Davis was sentenced in 1985 to ten years probation for drug possession without an adjudication of guilt under the provisions of the First Offender Act of OCGA 42-8-60
. On January 28, 1991, Davis was arrested for violation of his probation for possession of drugs which had been found in his residence. Thereafter, the State filed a petition for an adjudication of Davis' guilt and for the imposition of a sentence and Davis filed a motion to suppress the items which had been taken in the search. The trial court denied the motion, found that Davis had violated the terms of his probation and revoked his first offender sentence. Davis filed an application for discretionary appeal, the application was granted and the issue presently before us is whether the denial of Davis' motion to suppress was proper.
The evidence before the court at the hearing on the motion to suppress was that at approximately 3:30 p.m. on January 28, 1991, defendant Davis' ten-year-old stepson, Darrin Davis, dialed 911 and spoke with Deputy Kirby in the Douglas County Sheriff's Department. Darrin told the deputy that he knew that drugs were in his house; that the drugs belonged to his mother and father; and that he "would like to get them some help." He said that his mother would be home at approximately 4:30 p.m. and asked for someone to come and help him before she got home that day.
Deputy Kirby dispatched Deputy Cheryl Smith to Davis' home with instructions that she needed to arrive there quickly because Darrin's mother would be home at 4:30 p.m. Because Deputy Smith had difficulty in locating Davis' house, Deputy Kirby called Darrin and asked him to wait outside. Darrin complied with the deputy's request.
When Deputy Smith arrived, Darrin led her into a bedroom and showed her a small makeup mirror with a white powdery substance on it, a razor blade, and a bag of marijuana. After seeing these items, the deputy telephoned the station and requested that Captain Wheeler join her at the house.
Captain Wheeler arrived at Davis' house before Darrin's mother got home and Deputy Smith gave him the narcotics which she had seized and he placed them in his automobile. At that point, Darrin invited Wheeler into the house and he waited with Deputy Smith and Darrin for Darrin's mother to come home.
Darrin's mother arrived at approximately 4:30 p.m. With her consent, her purse was searched and additional contraband was seized. She was arrested and she refused to permit the officers to search the house. She summoned Davis home and he was arrested and also refused to consent to a search of the premises.
1. In all three enumerations of error, Davis challenges the validity of the search and the denial of his motion to suppress. He first contends that the trial court erred in denying the motion to suppress since Darrin, a ten-year-old child, did not have the authority to consent to the search.
Assuming that the officers' action here constituted a search within the meaning of the Fourth Amendment, 1
we examine first the trial court's findings of fact, which were supported by the record. "On a motion to suppress evidence, the trial judge sits as the trier of the facts, hears the evidence, and his findings . . . are analogous to the verdict of a jury and should not be disturbed by a reviewing court if there is any evidence to support them." (Citations and punctuation omitted.) State v. White, 197 Ga. App. 426
, 427 (398 SE2d 778
) (1990). In finding that Darrin had sufficient legal authority over the house to consent to the search, the trial court observed that Darrin appeared bright, articulate and educated. The trial judge found that Darrin's daily routine demonstrated that he had the requisite authority over the house to consent to the search in that he was a "latch-key" child, who regularly stayed home after school by himself, used a key to let himself into the house, called his mother from her bedroom to inform her when he arrived safely and was then home alone from after school until approximately 4:30 p.m. (about an hour and-a-half). The trial court also found that Darrin had been educated about drugs and their harmful effects at school and that he called the sheriff's department because of his desire to help his parents, whom he reasonably believed to be involved in drug usage. The court also found that Darrin invited Deputy Smith into the house and pointed out what he believed to be drugs.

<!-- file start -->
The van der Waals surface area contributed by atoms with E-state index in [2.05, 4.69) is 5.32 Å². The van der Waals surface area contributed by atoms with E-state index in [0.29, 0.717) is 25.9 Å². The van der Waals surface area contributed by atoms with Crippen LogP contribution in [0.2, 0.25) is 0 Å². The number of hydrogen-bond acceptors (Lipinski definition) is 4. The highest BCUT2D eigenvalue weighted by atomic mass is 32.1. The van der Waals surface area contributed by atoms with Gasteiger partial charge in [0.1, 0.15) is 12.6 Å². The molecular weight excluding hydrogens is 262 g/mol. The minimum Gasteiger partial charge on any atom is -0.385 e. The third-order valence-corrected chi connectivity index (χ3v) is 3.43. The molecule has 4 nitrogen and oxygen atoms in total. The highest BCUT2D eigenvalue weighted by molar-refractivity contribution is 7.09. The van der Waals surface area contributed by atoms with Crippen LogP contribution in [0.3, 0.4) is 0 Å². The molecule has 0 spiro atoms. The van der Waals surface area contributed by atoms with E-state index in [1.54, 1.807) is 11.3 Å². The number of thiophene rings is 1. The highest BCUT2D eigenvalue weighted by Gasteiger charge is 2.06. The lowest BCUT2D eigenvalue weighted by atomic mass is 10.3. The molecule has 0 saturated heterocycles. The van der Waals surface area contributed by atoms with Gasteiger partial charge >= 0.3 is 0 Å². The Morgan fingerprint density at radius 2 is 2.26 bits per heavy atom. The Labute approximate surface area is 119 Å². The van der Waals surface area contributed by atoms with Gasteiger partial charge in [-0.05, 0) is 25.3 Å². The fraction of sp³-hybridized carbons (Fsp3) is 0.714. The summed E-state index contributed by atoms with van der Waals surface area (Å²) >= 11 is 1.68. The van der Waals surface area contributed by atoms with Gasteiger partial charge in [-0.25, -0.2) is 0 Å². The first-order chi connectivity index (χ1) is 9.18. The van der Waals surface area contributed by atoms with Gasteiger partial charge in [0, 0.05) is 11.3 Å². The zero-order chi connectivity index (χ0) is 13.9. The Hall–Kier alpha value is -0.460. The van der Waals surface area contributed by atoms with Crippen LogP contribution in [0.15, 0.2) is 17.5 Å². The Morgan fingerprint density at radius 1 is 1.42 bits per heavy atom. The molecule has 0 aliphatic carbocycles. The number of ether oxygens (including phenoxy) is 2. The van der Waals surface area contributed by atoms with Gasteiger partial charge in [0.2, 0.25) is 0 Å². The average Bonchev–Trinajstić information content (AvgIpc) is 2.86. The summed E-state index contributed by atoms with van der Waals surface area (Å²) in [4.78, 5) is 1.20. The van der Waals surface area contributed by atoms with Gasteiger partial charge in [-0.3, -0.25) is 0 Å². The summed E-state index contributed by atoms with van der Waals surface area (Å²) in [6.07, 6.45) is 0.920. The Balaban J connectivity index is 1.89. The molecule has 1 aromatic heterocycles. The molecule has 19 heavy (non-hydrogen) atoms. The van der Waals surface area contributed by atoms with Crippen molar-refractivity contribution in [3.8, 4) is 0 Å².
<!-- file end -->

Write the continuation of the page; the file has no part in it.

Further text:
Testimony at the hearing indicated that Darrin was not allowed to invite friends to the house in his mother's absence, although he was permitted to invite friends there when his parents were home. He had also been instructed to call 911 if trouble arose when his parents were not home.
Based on these facts, the trial court did not err in denying the motion to suppress and ruling that Darrin had sufficient authority to consent to the search. In order for a third party to validly consent to a search, it is necessary that he possess common authority over, or some other sufficient relationship to the premises or objects to be inspected. United States v. Matlock, 415 U. S. 164 (94 SC 988, 39 LE2d 242) (1974); Peek v. State, 239 Ga. 422 (2) (238 SE2d 12) (1977)
Atkins v. State, 173 Ga. App. 9 (325 SE2d 388) (1984)
, affirmed and remanded, 254 Ga. 641 (331 SE2d 597) (1985)
, outlined the mandatory factors to be considered in determining whether a minor has the requisite common authority to consent to a search and established a totality of the circumstances approach to the determination. "In cases where the person consenting to the search has not attained the age of eighteen, the courts have measured the minor's control over the area searched by examining whether the minor lived on the premises, whether the minor had a right of access to the premises and the right to invite others thereto, whether the minor was of an age at which he or she could be expected to exercise at least minimal discretion; and whether officers acted reasonably in believing that the minor had sufficient control over the premises to give a valid consent to search." Atkins, supra, 173 Ga. App. 9